Although the Halloween Gambit is generally considered bad (and nearly losing for white), it is tricky to meet over the board, especially at the club level.

How should black play in order to refute white's gambit?

[White "Four Knights"]
[Black "Halloween Gambit"]
[FEN ""]

1. e4 e5 2. Nf3 Nc6 3. Nc3 Nf6 4. Nxe5?! Nxe5 5. d4 Nc6 (5... Ng6)


[FEN ""]

1. e4 e5 2. Nf3 Nc6 3. Nc3 Nf6 4. Nxe5?! Nxe5 5. d4 Nc6 6. d5

Instead of moving the c6 Knight, black should continue with Jan Pinski's 6...Bb4. Black will just give away the c6 knight and then black will take the e4 pawn with the f6 Knight. White can't take the Knight because his own is pinned and if white moves their queen to d4, black can just move their queen to e7 to protect both the bishop and the knight. A continuation might be something like this:

[FEN ""]

1. e4 e5 2. Nf3 Nc6 3. Nc3 Nf6 4. Nxe5?! Nxe5 5. d4 Nc6 6. d5 Bb4 7. dxc6 Nxe4 8. Qd4 Qe7 9. Qxg7 Nxc3+ 10. Be3 Nd5+ 11. c3 Rf8

As you can see from above, if black plays accurately, there can be many discovered checks on white and if black wants, they can continue by taking the bishop on e3 eventually with another discovered check to follow or white will have to take the Knight, but either way, black will just take back with Qxe3+ and it is pretty much over for white.

Here is a professional game between Grigor Minchev and Aleksandr Pretov where black was unable to defend properly and was devastated.

  [FEN ""]
  1. e4 e5 2. Nf3 Nf6 3. Nc3 Nc6 4. Nxe5 Nxe5 5. d4 Nc6 6. d5
  Ne5 7. f4 Ng6 8. e5 Ng8 9. d6 cxd6 10. exd6 Qf6 11. Nb5 Rb8
  12. Be3 b6 13. Qe2 Kd8 14. O-O-O Qe6 15. f5 Qxf5 16. Qc4 Qe5
  17. Qc7+ Ke8 18. Bd4 Qf4+ 19. Kb1 Ra8 20. Re1+ Be7 21. g3 Qd2
  22. Bg2 Qxg2 23. dxe7 N8xe7 24. Nd6+ Kf8 25. Qd8# 1-0
| improve this answer | |
  • IMHO trying to defend black's queen knight is the cause of death... – Helio Dec 5 '12 at 18:19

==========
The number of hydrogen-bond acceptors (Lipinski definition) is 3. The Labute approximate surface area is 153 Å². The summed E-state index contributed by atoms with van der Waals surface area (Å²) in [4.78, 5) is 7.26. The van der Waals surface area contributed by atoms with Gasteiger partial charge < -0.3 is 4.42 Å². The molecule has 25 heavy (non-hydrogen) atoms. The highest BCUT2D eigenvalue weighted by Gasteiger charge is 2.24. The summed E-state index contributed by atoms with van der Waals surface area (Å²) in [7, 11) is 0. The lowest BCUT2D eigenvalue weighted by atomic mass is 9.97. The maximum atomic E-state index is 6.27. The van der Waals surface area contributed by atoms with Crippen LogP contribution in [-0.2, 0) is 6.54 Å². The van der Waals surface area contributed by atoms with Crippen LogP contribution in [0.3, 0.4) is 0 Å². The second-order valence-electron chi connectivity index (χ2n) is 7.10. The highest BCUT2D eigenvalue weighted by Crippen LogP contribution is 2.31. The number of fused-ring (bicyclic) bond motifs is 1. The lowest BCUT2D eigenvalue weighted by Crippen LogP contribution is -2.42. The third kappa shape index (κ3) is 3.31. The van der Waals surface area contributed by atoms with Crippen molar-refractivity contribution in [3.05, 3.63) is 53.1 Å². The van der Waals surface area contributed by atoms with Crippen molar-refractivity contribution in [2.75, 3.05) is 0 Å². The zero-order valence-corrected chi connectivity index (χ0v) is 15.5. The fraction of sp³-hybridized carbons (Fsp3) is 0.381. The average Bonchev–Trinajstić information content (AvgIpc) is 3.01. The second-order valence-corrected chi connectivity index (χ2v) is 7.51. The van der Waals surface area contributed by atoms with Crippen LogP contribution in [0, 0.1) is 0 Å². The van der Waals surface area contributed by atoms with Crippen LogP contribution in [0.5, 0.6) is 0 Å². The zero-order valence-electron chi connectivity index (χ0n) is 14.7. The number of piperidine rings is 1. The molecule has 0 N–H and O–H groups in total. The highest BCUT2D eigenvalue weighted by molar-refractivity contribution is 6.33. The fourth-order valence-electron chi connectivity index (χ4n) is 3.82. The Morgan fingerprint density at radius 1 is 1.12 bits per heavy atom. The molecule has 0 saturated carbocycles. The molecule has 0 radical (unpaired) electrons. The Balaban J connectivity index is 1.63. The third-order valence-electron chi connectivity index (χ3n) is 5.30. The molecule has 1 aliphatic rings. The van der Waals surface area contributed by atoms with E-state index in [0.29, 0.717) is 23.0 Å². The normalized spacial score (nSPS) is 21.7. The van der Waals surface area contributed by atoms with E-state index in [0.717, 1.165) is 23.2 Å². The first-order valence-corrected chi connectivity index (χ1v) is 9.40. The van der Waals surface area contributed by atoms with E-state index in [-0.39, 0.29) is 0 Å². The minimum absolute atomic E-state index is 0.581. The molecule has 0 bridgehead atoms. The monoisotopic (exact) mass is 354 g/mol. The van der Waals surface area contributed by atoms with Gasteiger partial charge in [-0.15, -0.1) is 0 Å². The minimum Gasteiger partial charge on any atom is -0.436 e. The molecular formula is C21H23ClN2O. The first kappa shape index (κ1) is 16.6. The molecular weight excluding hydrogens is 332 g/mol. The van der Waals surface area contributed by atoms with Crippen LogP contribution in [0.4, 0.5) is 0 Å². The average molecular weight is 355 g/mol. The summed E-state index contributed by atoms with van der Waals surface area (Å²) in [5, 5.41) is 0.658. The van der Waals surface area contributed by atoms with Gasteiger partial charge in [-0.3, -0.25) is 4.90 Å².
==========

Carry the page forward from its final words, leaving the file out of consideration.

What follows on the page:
• 1
    I like the 6...Bb4 idea. – Akavall Dec 5 '12 at 18:39
  • If someone is going to try to hold onto the piece, then 5...Ng6 is much better than 5...Nc6; 6.d5 Ne5; 7.f4. I really like that 6...Bb4 line. Black is busted there. – PhishMaster Sep 11 '19 at 22:07

Edit :

After posting this I realized that I just transposed to pretty common position, which I believe is not all that great for Black. But perhaps the idea of getting a crazy attacker to play a dry position is still valid, so I will keep my post up.

What about returning the knight right away with 5.d6. I don't think that white has any better moves than 6. dxe5 and then exchanging queens. Where white only has a slight advantage.

[FEN ""]

1. e4 e5 2. Nf3 Nc6 3. Nc3 Nf6 4. Nxe5?! Nxe5 5. d4 d6 6. dxe5 dxe5 7. Qxd8 Kxd8

I realize that this is not everybody's cup of tea, and on pure chess level this is not impressive. However, this might be useful in practical sense. People who play Halloween Gambit love to attack; it is likely that the above resulting position is not to their taste. This would also take them out their opening territory.

| improve this answer | |
  • 1
    I like the "playing against the player" approach of returning the piece for a quiet game. I've done that in some similar situations before. On the other hand, I've never been one to look a gift horse (or piece!) in the mouth... :P – Andrew Dec 6 '12 at 18:22
  • I found the resulting position really not great for Black… he surely can achieve much better against this gambit, even returning the piece. – Nikana Reklawyks Dec 7 '12 at 4:55

When meeting tricky (complex) positions, the best we can try is to simplify the position, this is for sure one of those tricky ones.

5...Nc6 seems like a good option

r1bqkb1r/pppp1ppp/5n2/4n3/3PP3/2N5/PPP2PPP/R1BQKB1R b KQkq d3 0 5

5... Nc6 6. e5 Ng8 7. Bc4 d6 8. Bf4 dxe5 9. dxe5 Bf5 10. O-O Qxd1 11. Raxd1 Bxc2 12. Rd2 
| improve this answer | |
  • … against e5. d5 is White's move, I think. 8 Qf3, Qh5, or d5 frighten me more than the somewhat passive Bf4. At last, you probably don't want to lose time capturing pawns with such a poor development. – Nikana Reklawyks Dec 7 '12 at 5:01
  • Yes, this line is totally irrelevant. It shows that if Black plays into the most dangerous possible line of the gambit, and then White derps around and lets the Queens come off, Black will be fine. Which doesn't mean anything. – Evan Harper Jul 15 '14 at 20:20

I've playing this gambit a lot and stumbled on a good response for Black players who hope to win quickly. In the "main line" (i.e. ..Ng6) play ..d6 instead of ..d5. More often than not White will play f4 which loses to ..de fe ..Nxe5! intending ..Qh4+. It's a nice little trap. Black plays ..d6!?. More analysis of the other lines on my blog if you are interested.

| improve this answer | |

Your Answer

By clicking “Post Your Answer”, you agree to our terms of service, privacy policy and cookie policy

Not the answer you're looking for? Browse other questions tagged or ask your own question.